Friday, July 13, 2018

Wine Quickie: The Drop Cans - Red, White & Rosé


The red is Zinfandel, Petite Syrah, Syrah, and better than I thought it would be. Light bodied, bright and fruity, definitely meant to be chilled, and not sugary at all. Hey, it’s not fine wine but it’s better than a lot of mass produced brand names. I’d take it every day over Ravage or Apothic. The white is mostly Sauvignon Blanc. It’s crisp with aromas and flavors of stone fruit and petrol. Very simple and refreshing, and much more satisfying directly out of the can than in a glass. Being a New Englander and a Cape Codder, it’s only natural that I love the lobster on the rosé can. This is just a mouthful of Jolly Rancher watermelon candy and lime lollipop. You can chug a can of that in mere seconds. The rosé is clearly the crowd-pleaser of the bunch.

Thursday, July 12, 2018

Wine Review: Matsu El Recio 2015

Matsu El Recio 2015

Out of the Toro region of Spain comes Matsu, which means wait in Japanese, paying homage to three generations of viticulturists and winemakers. And that shows on the unique labels, as different faces of each generation are shown by the age of the vineyards and the wine's oak aging, quality, and also personality.

El Pícaro 2016 (pícaro means rogue) represents youthEl Recio 2015 (recio means strong) represents maturity, and El Viejo 2015 (viejo means old) represents wisdom. I'm reviewing all three, and this is the middle of the pack with El Recio 2015.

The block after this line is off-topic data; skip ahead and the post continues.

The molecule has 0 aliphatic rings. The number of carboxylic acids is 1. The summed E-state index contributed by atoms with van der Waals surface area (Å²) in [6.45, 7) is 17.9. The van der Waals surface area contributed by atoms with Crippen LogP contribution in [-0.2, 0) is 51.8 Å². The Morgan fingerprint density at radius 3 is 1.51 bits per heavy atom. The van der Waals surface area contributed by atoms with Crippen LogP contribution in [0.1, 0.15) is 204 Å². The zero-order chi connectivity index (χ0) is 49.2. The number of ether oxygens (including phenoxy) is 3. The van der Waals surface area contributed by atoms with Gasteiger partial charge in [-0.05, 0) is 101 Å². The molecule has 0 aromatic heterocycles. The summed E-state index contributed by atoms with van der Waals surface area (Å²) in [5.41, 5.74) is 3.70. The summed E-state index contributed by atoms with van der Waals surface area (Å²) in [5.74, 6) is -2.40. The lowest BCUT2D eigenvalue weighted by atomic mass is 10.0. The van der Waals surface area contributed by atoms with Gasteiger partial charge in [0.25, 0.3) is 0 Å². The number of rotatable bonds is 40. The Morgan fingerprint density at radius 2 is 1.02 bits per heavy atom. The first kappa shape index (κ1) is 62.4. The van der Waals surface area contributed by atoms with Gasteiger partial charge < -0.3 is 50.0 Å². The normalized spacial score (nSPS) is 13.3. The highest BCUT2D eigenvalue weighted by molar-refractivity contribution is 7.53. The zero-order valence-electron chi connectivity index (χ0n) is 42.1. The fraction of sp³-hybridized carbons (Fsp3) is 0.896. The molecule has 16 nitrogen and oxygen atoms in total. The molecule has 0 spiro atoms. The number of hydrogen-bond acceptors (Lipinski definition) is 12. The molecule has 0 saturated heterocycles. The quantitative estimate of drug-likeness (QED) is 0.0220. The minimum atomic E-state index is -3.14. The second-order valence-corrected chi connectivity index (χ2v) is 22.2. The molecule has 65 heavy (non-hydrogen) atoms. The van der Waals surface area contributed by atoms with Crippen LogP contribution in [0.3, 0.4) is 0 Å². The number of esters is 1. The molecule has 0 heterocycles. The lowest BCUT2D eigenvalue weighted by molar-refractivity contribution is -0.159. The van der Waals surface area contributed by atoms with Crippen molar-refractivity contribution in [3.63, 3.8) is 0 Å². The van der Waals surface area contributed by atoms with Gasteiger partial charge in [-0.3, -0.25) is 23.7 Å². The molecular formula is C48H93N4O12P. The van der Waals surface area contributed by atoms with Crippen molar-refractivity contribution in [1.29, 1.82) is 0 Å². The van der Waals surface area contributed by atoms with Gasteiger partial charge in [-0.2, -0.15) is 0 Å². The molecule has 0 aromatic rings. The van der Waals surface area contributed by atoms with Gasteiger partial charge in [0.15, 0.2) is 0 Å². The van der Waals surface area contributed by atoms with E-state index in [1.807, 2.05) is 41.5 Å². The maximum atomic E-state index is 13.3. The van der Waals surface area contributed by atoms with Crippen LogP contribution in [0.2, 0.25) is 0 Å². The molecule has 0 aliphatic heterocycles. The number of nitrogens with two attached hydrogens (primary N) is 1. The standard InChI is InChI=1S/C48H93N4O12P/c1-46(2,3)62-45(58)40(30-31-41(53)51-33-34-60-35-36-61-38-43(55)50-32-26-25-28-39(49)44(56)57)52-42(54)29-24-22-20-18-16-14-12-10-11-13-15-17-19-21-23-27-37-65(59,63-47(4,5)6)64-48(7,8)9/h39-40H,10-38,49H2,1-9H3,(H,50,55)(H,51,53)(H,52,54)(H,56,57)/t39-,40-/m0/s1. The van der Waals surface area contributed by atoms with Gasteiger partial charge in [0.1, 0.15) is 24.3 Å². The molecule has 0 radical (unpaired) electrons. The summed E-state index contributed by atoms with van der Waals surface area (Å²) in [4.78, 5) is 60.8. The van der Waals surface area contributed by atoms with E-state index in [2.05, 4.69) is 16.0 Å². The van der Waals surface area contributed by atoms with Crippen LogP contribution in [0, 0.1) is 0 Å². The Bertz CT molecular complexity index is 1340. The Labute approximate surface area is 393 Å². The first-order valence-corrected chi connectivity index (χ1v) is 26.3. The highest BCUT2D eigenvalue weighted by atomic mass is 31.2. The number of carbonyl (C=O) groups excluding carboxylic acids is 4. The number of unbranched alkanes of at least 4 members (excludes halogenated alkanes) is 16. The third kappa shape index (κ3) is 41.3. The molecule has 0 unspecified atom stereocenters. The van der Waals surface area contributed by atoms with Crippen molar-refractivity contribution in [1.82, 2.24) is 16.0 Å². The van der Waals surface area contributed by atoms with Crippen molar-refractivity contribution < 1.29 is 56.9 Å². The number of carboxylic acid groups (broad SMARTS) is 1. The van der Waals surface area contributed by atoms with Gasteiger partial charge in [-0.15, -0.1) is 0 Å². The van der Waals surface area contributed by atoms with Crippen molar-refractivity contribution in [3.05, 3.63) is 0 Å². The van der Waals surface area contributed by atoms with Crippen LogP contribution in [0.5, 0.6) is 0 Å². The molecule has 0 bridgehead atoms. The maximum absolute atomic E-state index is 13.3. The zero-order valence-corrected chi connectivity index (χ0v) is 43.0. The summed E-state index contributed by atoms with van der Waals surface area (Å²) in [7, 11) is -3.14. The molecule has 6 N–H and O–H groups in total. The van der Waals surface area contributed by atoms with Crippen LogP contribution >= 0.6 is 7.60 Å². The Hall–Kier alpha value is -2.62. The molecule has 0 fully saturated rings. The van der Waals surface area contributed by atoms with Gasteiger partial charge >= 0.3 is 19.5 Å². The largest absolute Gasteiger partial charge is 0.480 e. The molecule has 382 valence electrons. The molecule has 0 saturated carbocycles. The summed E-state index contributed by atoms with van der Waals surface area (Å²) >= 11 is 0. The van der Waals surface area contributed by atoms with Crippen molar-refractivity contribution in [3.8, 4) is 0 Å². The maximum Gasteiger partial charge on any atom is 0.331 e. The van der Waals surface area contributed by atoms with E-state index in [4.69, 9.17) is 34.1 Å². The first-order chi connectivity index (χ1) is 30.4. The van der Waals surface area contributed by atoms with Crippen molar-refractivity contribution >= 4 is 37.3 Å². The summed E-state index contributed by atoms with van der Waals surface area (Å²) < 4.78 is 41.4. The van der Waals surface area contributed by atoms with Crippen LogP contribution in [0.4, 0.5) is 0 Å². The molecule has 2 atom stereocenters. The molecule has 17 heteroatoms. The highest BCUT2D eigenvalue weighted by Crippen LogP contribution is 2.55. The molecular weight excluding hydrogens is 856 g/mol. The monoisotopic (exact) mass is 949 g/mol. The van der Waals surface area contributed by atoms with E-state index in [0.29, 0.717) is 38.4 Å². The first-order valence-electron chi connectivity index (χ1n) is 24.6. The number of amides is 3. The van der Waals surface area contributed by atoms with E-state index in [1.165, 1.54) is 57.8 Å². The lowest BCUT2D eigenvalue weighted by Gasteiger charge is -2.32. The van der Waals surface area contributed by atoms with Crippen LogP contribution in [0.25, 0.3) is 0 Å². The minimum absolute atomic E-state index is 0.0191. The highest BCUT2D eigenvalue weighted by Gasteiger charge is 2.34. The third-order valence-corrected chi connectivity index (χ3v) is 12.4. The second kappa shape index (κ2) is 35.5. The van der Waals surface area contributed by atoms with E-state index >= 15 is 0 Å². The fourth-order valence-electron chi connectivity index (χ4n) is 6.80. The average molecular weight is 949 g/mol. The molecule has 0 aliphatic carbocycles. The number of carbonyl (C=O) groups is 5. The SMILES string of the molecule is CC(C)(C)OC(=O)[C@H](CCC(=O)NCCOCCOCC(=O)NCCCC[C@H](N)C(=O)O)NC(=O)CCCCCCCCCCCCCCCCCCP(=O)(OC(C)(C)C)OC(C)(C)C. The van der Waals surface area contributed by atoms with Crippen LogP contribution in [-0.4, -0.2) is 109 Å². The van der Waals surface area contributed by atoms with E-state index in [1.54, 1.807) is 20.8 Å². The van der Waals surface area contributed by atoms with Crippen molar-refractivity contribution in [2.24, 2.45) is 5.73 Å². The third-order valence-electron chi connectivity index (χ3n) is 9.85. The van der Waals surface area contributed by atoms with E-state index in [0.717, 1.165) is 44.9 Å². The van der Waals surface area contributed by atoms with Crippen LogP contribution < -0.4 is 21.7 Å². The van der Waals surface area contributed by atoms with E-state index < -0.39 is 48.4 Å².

This is 100% Tinta de Toro (AKA Tempranillo) manually harvested from ninety to one-hundred year old vineyards using biodynamic techniques. It spends three weeks fermenting and macerating in small concrete deposits with natural yeasts and is softly pressed with a pnuematic press. Then it's aged in French oak for 14 months before being bottled without filtration or use of any "aggressive" clarifier. The final ABV is 14.5%.

Sunday, July 8, 2018

Wine Review: Matsu El Pícaro 2016

Matsu El Pícaro 2016

Out of the Toro region of Spain comes Matsu, which means wait in Japanese, paying homage to three generations of viticulturists and winemakers. And that shows on the unique labels, as different faces of each generation are shown by the age of the vineyards and the wine's oak aging, quality, and also personality.

El Pícaro 2016 (pícaro means rogue) represents youth, El Recio 2015 (recio means strong) represents maturity, and El Viejo 2015 (viejo means old) represents wisdom. I'll be reviewing all three, starting right now with the El Picaro 2016.